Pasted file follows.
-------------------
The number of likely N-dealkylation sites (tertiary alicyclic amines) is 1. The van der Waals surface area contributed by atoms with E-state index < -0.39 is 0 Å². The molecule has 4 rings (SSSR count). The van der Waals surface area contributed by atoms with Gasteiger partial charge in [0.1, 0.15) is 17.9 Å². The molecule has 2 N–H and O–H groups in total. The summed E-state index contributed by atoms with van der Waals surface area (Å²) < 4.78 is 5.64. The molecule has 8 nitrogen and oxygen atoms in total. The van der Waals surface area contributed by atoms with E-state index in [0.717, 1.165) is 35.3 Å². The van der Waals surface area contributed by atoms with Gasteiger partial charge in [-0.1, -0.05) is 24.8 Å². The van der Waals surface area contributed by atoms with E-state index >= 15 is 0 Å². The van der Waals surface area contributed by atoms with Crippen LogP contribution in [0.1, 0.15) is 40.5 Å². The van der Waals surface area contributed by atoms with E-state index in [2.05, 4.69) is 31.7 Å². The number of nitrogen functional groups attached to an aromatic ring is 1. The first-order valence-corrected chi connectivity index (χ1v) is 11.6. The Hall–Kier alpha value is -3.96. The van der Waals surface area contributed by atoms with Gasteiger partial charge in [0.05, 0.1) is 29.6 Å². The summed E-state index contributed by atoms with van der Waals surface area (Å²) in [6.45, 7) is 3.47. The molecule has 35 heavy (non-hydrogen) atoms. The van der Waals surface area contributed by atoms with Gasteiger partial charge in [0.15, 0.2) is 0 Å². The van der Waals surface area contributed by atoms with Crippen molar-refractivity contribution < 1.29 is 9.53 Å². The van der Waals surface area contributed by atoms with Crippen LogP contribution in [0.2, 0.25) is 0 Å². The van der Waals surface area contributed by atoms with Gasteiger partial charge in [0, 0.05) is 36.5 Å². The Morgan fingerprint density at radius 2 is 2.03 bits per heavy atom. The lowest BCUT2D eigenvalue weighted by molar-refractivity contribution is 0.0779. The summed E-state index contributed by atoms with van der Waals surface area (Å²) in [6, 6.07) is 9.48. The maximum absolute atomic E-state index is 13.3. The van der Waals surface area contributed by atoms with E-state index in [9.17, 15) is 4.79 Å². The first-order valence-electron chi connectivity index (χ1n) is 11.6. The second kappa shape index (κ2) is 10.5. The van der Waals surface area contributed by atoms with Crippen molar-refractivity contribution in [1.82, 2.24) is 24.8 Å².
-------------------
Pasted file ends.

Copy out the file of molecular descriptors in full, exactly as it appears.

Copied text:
The number of likely N-dealkylation sites (tertiary alicyclic amines) is 1. The van der Waals surface area contributed by atoms with E-state index < -0.39 is 0 Å². The molecule has 4 rings (SSSR count). The van der Waals surface area contributed by atoms with Gasteiger partial charge in [0.1, 0.15) is 17.9 Å². The molecule has 2 N–H and O–H groups in total. The summed E-state index contributed by atoms with van der Waals surface area (Å²) < 4.78 is 5.64. The molecule has 8 nitrogen and oxygen atoms in total. The van der Waals surface area contributed by atoms with E-state index in [0.717, 1.165) is 35.3 Å². The van der Waals surface area contributed by atoms with Gasteiger partial charge in [-0.1, -0.05) is 24.8 Å². The van der Waals surface area contributed by atoms with E-state index >= 15 is 0 Å². The van der Waals surface area contributed by atoms with Crippen LogP contribution in [0.1, 0.15) is 40.5 Å². The van der Waals surface area contributed by atoms with E-state index in [2.05, 4.69) is 31.7 Å². The number of nitrogen functional groups attached to an aromatic ring is 1. The first-order valence-corrected chi connectivity index (χ1v) is 11.6. The Hall–Kier alpha value is -3.96. The van der Waals surface area contributed by atoms with Gasteiger partial charge in [0.05, 0.1) is 29.6 Å². The summed E-state index contributed by atoms with van der Waals surface area (Å²) in [6.45, 7) is 3.47. The molecule has 35 heavy (non-hydrogen) atoms. The van der Waals surface area contributed by atoms with Gasteiger partial charge in [0.15, 0.2) is 0 Å². The van der Waals surface area contributed by atoms with Crippen molar-refractivity contribution < 1.29 is 9.53 Å². The van der Waals surface area contributed by atoms with Crippen LogP contribution in [0.2, 0.25) is 0 Å². The van der Waals surface area contributed by atoms with Gasteiger partial charge in [0, 0.05) is 36.5 Å². The Morgan fingerprint density at radius 2 is 2.03 bits per heavy atom. The lowest BCUT2D eigenvalue weighted by molar-refractivity contribution is 0.0779. The summed E-state index contributed by atoms with van der Waals surface area (Å²) in [6, 6.07) is 9.48. The maximum absolute atomic E-state index is 13.3. The van der Waals surface area contributed by atoms with E-state index in [9.17, 15) is 4.79 Å². The first-order valence-electron chi connectivity index (χ1n) is 11.6. The second kappa shape index (κ2) is 10.5. The van der Waals surface area contributed by atoms with Crippen molar-refractivity contribution in [1.82, 2.24) is 24.8 Å².